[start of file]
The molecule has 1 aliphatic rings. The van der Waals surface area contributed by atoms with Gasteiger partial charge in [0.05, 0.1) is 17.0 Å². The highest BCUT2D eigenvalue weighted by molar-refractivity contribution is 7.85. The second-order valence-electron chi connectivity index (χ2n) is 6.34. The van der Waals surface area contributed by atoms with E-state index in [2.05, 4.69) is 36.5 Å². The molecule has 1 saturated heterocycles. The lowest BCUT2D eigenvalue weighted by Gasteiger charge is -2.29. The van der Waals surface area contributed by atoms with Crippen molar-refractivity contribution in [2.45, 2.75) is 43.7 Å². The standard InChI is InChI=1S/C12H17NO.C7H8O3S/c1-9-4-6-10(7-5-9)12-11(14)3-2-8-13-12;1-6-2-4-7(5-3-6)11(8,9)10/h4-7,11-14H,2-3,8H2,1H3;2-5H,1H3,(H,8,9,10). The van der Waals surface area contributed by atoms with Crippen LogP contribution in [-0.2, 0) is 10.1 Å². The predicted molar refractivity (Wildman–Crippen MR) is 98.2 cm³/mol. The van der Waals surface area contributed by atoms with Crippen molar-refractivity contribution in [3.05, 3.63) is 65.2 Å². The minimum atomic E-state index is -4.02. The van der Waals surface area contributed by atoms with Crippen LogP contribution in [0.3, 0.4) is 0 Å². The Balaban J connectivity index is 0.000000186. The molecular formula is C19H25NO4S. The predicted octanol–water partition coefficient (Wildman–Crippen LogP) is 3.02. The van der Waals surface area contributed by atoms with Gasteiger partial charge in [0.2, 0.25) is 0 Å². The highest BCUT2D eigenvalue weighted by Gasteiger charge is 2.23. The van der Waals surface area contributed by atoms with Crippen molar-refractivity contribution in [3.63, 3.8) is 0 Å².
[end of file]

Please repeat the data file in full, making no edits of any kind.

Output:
The molecule has 1 aliphatic rings. The van der Waals surface area contributed by atoms with Gasteiger partial charge in [0.05, 0.1) is 17.0 Å². The highest BCUT2D eigenvalue weighted by molar-refractivity contribution is 7.85. The second-order valence-electron chi connectivity index (χ2n) is 6.34. The van der Waals surface area contributed by atoms with E-state index in [2.05, 4.69) is 36.5 Å². The molecule has 1 saturated heterocycles. The lowest BCUT2D eigenvalue weighted by Gasteiger charge is -2.29. The van der Waals surface area contributed by atoms with Crippen molar-refractivity contribution in [2.45, 2.75) is 43.7 Å². The standard InChI is InChI=1S/C12H17NO.C7H8O3S/c1-9-4-6-10(7-5-9)12-11(14)3-2-8-13-12;1-6-2-4-7(5-3-6)11(8,9)10/h4-7,11-14H,2-3,8H2,1H3;2-5H,1H3,(H,8,9,10). The van der Waals surface area contributed by atoms with Crippen LogP contribution in [-0.2, 0) is 10.1 Å². The predicted molar refractivity (Wildman–Crippen MR) is 98.2 cm³/mol. The van der Waals surface area contributed by atoms with Crippen molar-refractivity contribution in [3.05, 3.63) is 65.2 Å². The minimum atomic E-state index is -4.02. The van der Waals surface area contributed by atoms with Crippen LogP contribution in [0.3, 0.4) is 0 Å². The Balaban J connectivity index is 0.000000186. The molecular formula is C19H25NO4S. The predicted octanol–water partition coefficient (Wildman–Crippen LogP) is 3.02. The van der Waals surface area contributed by atoms with Gasteiger partial charge in [0.2, 0.25) is 0 Å². The highest BCUT2D eigenvalue weighted by Gasteiger charge is 2.23. The van der Waals surface area contributed by atoms with Crippen molar-refractivity contribution in [3.63, 3.8) is 0 Å².